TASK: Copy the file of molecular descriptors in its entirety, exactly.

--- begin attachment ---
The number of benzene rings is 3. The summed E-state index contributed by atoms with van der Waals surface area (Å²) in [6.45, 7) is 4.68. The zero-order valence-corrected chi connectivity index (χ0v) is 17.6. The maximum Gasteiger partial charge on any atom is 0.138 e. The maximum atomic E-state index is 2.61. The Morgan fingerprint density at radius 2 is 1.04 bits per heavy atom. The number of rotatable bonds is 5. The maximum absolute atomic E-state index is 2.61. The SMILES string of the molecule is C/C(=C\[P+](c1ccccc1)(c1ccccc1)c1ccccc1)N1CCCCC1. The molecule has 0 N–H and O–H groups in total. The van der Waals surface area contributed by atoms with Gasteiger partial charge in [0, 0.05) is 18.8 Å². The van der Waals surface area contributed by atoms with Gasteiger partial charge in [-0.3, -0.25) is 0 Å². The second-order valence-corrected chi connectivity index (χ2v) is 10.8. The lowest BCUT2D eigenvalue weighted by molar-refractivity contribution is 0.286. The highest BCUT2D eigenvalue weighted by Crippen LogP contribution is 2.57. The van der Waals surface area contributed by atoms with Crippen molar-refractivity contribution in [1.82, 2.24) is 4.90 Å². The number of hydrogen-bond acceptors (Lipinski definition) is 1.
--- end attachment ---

The number of benzene rings is 3. The summed E-state index contributed by atoms with van der Waals surface area (Å²) in [6.45, 7) is 4.68. The zero-order valence-corrected chi connectivity index (χ0v) is 17.6. The maximum Gasteiger partial charge on any atom is 0.138 e. The maximum atomic E-state index is 2.61. The Morgan fingerprint density at radius 2 is 1.04 bits per heavy atom. The number of rotatable bonds is 5. The maximum absolute atomic E-state index is 2.61. The SMILES string of the molecule is C/C(=C\[P+](c1ccccc1)(c1ccccc1)c1ccccc1)N1CCCCC1. The molecule has 0 N–H and O–H groups in total. The van der Waals surface area contributed by atoms with Gasteiger partial charge in [0, 0.05) is 18.8 Å². The van der Waals surface area contributed by atoms with Gasteiger partial charge in [-0.3, -0.25) is 0 Å². The second-order valence-corrected chi connectivity index (χ2v) is 10.8. The lowest BCUT2D eigenvalue weighted by molar-refractivity contribution is 0.286. The highest BCUT2D eigenvalue weighted by Crippen LogP contribution is 2.57. The van der Waals surface area contributed by atoms with Crippen molar-refractivity contribution in [1.82, 2.24) is 4.90 Å². The number of hydrogen-bond acceptors (Lipinski definition) is 1.